Chapter 1 Classification of humans Revision Question 1 Identify technological advances and resulting new information that have changed scientists' opinions about the classification of primates. Hint Identify means recognise and name Answer DNA-DNA hybridisation, haemoglobin comparison, DNA sequencing and the study of mitochondrial DNA are all technological advances in biochemistry which have led to changing information and hence changing scientists' views on primate classification. Prior to these technological advances scientists' opinions only revolved around fossil evidence and comparative anatomy, usually indicating a separate evolutionary line for humans compared to apes. Now scientists have reached different conclusions from new technologies that indicate that chimpanzees and gorillas are more closely related to humans than orangutans and gibbons. Scientists also suggest that a possible common ancestor for apes and humans may have lived between 5-10 million years ago.
Marking criteria Links two or more technological advances to changing information and scientists' opinions 3 Names two technological advances and gives an indication of changing information or changing scientists' opinions 2 Names one technological advance 1 Stephanie HOLLIS BIOLOGY OPTIONS the human story Worked Example Chapter 2 Biological evidence and interpretation Revision question 2 Using examples, describe and distinguish between relative and absolute dating techniques for fossils. Hint Describe means provide characteristics and features Distinguish means recognise or note / indicate as being distinct or different from; to note differences between Answer Relative dating techniques provide accurate information about the sequence in which fossils appear in the fossil record. Examples of techniques are: 1 The use of the principle of superposition where a sequence of rock layers (strata) can be dated as the youngest layer at the top compared to the oldest layer at the bottom. 2 Stratigraphic correlation is where strata containing similar fossils around the world are presumed to have been laid down together, and are of the same age. Index fossils are commonly used to date other organisms found in the same layer of rock. 3 Fluoride-nitrogen dating uses the comparison of the amount of nitrogen lost to fluoride absorbed to determine age.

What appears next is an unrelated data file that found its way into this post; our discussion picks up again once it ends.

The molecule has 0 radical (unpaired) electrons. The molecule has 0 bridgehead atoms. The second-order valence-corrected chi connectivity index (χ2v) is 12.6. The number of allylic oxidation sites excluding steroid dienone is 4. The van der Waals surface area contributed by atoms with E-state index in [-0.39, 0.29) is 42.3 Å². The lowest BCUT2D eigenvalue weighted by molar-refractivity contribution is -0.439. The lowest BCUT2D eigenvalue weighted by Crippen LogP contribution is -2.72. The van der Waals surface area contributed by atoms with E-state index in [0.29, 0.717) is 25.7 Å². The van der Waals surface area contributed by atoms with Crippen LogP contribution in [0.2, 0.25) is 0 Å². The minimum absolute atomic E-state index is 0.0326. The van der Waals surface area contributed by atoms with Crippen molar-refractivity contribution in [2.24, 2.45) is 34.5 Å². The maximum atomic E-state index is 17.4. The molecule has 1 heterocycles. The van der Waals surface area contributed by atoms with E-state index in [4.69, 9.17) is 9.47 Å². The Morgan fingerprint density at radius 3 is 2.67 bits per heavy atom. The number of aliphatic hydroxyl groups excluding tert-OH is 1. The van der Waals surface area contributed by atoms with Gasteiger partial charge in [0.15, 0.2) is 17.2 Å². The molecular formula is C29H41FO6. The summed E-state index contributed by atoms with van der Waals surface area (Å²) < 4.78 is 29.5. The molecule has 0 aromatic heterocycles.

All these techniques provide estimates of age. However, absolute dating provides a more accurate method. Absolute dating is used to determine a numerical value of the age of a material. It uses techniques such as radiometric dating to calculate the age through the half-life (or rate of breakdown or decay) of radioactive elements into other elements (for example, uranium, carbon-14 and potassium). Another technique used is electron-spin resonance which dates an object by measuring the accumulation of higher-energy electrons from natural radiation in the soil over time. Thermoluminescence also dates materials by measuring the amount of electrons trapped from radioactive elements.